The affect of place
What I see outside my window is silence. I don’t mean there are no sounds, but rather there is an absence of noise, I hear a woodpeckers drumming, a cardinal, a distant crow and other bird songs I can’t identify. There is the humming of a bee, a far away drone of a plane but no other people, no cars, no click of shoes on pavement. There is no crowdedness. I live at the end of a one lane country road and from my desk I look out onto an expanse of green that reaches into a pale blue sky.
I wonder how much where I live affects my writing; content, tone, phrasing, spacing, pace. While the quick answer is it must have a huge influence if I think about it is like one more coat of a wash of water colors layered and tempered by all the landscapes where I’ve lived.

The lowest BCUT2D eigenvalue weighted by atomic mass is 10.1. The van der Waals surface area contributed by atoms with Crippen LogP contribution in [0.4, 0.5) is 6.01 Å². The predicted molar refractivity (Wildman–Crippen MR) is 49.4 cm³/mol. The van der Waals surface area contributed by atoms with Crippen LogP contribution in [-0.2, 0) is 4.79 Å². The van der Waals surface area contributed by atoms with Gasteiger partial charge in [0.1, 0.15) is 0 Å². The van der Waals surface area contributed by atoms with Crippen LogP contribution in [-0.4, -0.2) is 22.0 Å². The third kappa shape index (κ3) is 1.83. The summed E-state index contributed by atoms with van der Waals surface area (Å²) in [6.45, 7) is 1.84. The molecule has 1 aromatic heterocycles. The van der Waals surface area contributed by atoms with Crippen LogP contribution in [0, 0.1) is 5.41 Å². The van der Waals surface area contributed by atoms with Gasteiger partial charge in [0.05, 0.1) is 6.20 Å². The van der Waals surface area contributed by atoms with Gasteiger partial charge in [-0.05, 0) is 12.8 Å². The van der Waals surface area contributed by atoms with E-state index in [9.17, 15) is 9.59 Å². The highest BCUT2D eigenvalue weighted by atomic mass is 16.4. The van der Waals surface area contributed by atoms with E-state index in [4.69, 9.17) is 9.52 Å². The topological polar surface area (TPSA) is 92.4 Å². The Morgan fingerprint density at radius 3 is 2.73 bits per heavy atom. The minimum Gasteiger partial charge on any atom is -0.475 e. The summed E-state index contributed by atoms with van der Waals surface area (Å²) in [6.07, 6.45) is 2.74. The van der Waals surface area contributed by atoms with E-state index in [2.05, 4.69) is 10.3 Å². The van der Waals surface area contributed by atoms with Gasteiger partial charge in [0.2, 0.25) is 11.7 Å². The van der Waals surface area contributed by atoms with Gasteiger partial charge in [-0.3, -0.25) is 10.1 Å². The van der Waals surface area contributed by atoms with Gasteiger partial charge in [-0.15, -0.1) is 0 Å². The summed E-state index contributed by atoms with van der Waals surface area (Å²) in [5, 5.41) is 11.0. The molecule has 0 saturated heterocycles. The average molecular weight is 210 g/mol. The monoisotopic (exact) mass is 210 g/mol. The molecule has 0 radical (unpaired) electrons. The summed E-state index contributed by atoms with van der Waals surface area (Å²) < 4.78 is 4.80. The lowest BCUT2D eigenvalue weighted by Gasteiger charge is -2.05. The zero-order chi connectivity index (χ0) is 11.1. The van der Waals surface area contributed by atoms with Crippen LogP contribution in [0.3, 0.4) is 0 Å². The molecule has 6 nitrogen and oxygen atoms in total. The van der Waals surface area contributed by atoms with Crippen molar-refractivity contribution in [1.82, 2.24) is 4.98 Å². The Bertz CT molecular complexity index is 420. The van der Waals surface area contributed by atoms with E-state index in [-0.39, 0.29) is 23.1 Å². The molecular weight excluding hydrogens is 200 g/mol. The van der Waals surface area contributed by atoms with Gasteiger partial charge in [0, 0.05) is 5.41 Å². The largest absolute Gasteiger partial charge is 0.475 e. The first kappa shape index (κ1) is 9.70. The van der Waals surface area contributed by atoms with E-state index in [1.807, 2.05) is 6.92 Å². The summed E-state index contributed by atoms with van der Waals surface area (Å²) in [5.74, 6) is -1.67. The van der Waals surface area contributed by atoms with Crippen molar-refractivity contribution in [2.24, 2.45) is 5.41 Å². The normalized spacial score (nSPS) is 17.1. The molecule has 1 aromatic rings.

My childhood was in the Bronx and I can still clearly hear the whir of key skates, shouts of keep away, the thump of a basketball, the ping of a pink Spalding, discussions in Yiddish and Italian, often simultaneously. Teenage years were often at concerts; from drumming in Central Park to Bob Dylan, Joni Mitchell, Joan Baez, Pete Seeger,The Who, Jethro Tull, and of course Woodstock. In my twenties I lived in the Spanish language – in Spain and Mexico and Guatemala, and then by the sea; in fog and city.
I have lived here, in this house, longer than I have lived anywhere else but still all those other geographies have shaped the way I walk, how I listen, what I see. I carry those landscapes in the creases of memory, in the hollow spaces of bone, in the intonation of language.
I trust there are more washes of color yet to color my writing, not least this newest topography of aging. Of course, we are always aging, taking in the shifts of perspective that come both from our experiences and our evolving personal cosmology. But still I wonder how much actual place shapes my writing, and how much is just the way I interpret what I see out my window.